Thur to Sat, Oct 6,7,8 We take the early train to Aguas Calientes for 3 nights, where we stay at La Pequena Casita, a nice little hotel recommended by David. It overlooks the white water river, which is great because it drowns out any town noise. The bus to Machu Picchu is right down the road, and the next morning we hop on with almost no lines. It’s a rainy morning, and at first it is foggy around the ruins and we hike to the inca bridge, which looks pretty scary. Later it clears up and we see spectacular views. That night we eat at Toto’s, a lovely restaurant over the river w/a big open fire where they grill the steaks and the trout. We eat trout w/garlic, and it is some of the best trout I’ve ever had, plus a great salad buffet of all types of bean salads. One morning it is raining, and we go shopping. Dan and Shelley buy tons of weavings, they have to buy a couple of bags to carry all their spoils. Another morning we walk back along the railroad tracks, looking for butterflies. There are lots of torrent ducks on the river, squabbling over territory, and we have fun watching them race over the white water chasing each other. Plus there are some nice butterflies along the tracks.

Sun Oct 9 We take the train back to Cusco, another night w/the barking dogs, arriving back about 9pm.

Mon to Wed, Oct 10,11,12 off to Cock of the Rock Lodge, one of my favorite places in the world. Roger, our new driver, is very experienced on the road, and it’s much easier in a small car than in a big van or bus, as I’ve done it before. I had warned my brother about this scary road, but he didn’t see what the problem was. Much easier to squeeze by the big buses and trucks coming up the road. We leave at 6am, trying to get through some road work where they close the road at 6:30am until noon. We slip through at 6:38, but a short distance later have to turn around due to a landslides, common on this road. So we have to detour back to the main road to Puerto Maldonado, which adds a couple of hours to our drive. We still get there by 2:30pm, which amazes me, as previous trips have taken a good 8-9 hours. Roger tells me it usually takes about 5-6 hours without any road problems. Having our own vehicle and driver makes it a piece of cake to pop back up the road to higher elevations and walk the parts that look good for butterflies.

Thur Oct 13 leave Cock of the Rock on a beautiful sunny morning, so we stop a couple of times going up the road. I find a fabulous purple leafwing at km 56, 7500’. Roger shows me a trail that takes off from the sign Hito Pillahuata, he says it goes downhill a couple of kms and connects up w/the road, so a driver can meet you lower down. Looks interesting. Another good place to stop is the Biological Research Station at Wayqecha at 2,950m. You can stay here now, though I’ve heard it’s fairly simple and cold, not very many sunny days. But we find some good butterflies sunning in the road right in front of the sign, probably where folks have peed while waiting for a bus. We take a dirt road from Paucartambo, the main small town between Cusco and the high pass where Parque Nacional del Manu begins, and cut over to Ollantaytambo, stopping at the Pisaq ruins on the way. We buy tickets good for 2 days that includes admission to 4 different ruins, for 70 soles each. Roger gets us student rates, convincing the ticket seller we are biologists. Ollantaytambo is a pretty tourist town, lots of restaurants, and we stay at the pleasant Munay Tika, and eat a tasty dinner right across the street. I would stay here again. This is in the heart of the Sacred Valley of the Incas, and there are ruins everywhere. Plus shopping of course.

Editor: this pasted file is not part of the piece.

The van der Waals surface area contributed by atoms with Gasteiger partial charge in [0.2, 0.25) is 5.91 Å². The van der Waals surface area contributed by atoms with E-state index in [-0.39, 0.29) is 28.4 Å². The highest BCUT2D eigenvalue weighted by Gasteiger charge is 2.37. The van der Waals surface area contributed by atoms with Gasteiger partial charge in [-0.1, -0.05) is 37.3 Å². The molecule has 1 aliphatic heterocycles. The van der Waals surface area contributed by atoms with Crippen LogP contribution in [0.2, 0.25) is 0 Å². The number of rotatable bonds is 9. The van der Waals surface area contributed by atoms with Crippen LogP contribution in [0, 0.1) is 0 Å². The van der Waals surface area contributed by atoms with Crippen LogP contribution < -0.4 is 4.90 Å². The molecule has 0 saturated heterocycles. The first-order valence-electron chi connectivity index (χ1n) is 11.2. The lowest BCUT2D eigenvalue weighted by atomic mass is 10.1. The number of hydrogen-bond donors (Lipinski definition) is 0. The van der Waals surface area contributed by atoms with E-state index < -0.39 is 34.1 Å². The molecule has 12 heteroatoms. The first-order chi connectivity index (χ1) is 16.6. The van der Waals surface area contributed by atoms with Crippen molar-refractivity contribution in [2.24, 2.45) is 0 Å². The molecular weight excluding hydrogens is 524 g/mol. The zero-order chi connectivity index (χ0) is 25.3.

Fri Oct 14 we drive up Abra Malaga, a high pass to 4320m (14,500’).

Abra Malaga pass

The bird tours come up here, and leave at some ungodly hour, like 4:30am, but we whine and convince Roger to leave later. He’s not quite sure what to do with us, as we aren’t hunting all the high elevation species. He shows me where there is a foot path coming down the road, crisscrossing it repeatedly, and the birders hike down most of it for the day. We go up, freeze to death, turn around and come down to a nice pullout about km 101 at 10,600’, where we find butterflies. Then we go to Urabamba and to Moray ruins and the salt ponds, ancient pools where they evaporate water for salt, pretty interesting. In the afternoon we do the ruins at Ollantaytambo.

Sat Oct 15 in the morning we wander the town, then drive back to Cusco and another night w/the barking dogs.

Sun Oct 16 we’re supposed to fly back to Lima this afternoon, but a rain squall comes in and the pilot of our incoming flight decides to not land, so our flight is cancelled, after hours of waiting. The crowd is pretty annoyed, as we have to queue up back at the ticket counters and rebook our flights, w/the rest of the 150 people on our flight. Some folks try to cut in the line and it gets violent, with lots of shouting and shoving, and LAN calls in the riot police, who respond very quickly. Perhaps this is not uncommon at LAN ticket counters in Cusco? I bum a phone from someone in line and call David in Lima, to let him know I’m stuck in Cusco for another night. He arranges a driver to pick me up the morning after I get to Lima and bring me to Pampa Hermosa so I can catch up w/the group. Of course we now have to stay yet another night back at the Atlantis, fortunately they have rooms. 15 soles for a taxi to take us back to Cusco, and $35 single/$50 double for our rooms. No credit cards, so good thing we have cash. The check in guy is very helpful, and even orders us pizza that is delivered to the hotel. My brother and his girlfriend miss their international connections w/American, which were at 10:45 that night, but they have a friend who works at AA and rebooks their flights for the next evening at no cost. We heard others in the LAN line saying they were having to pay $250 each at AA for their rebooking.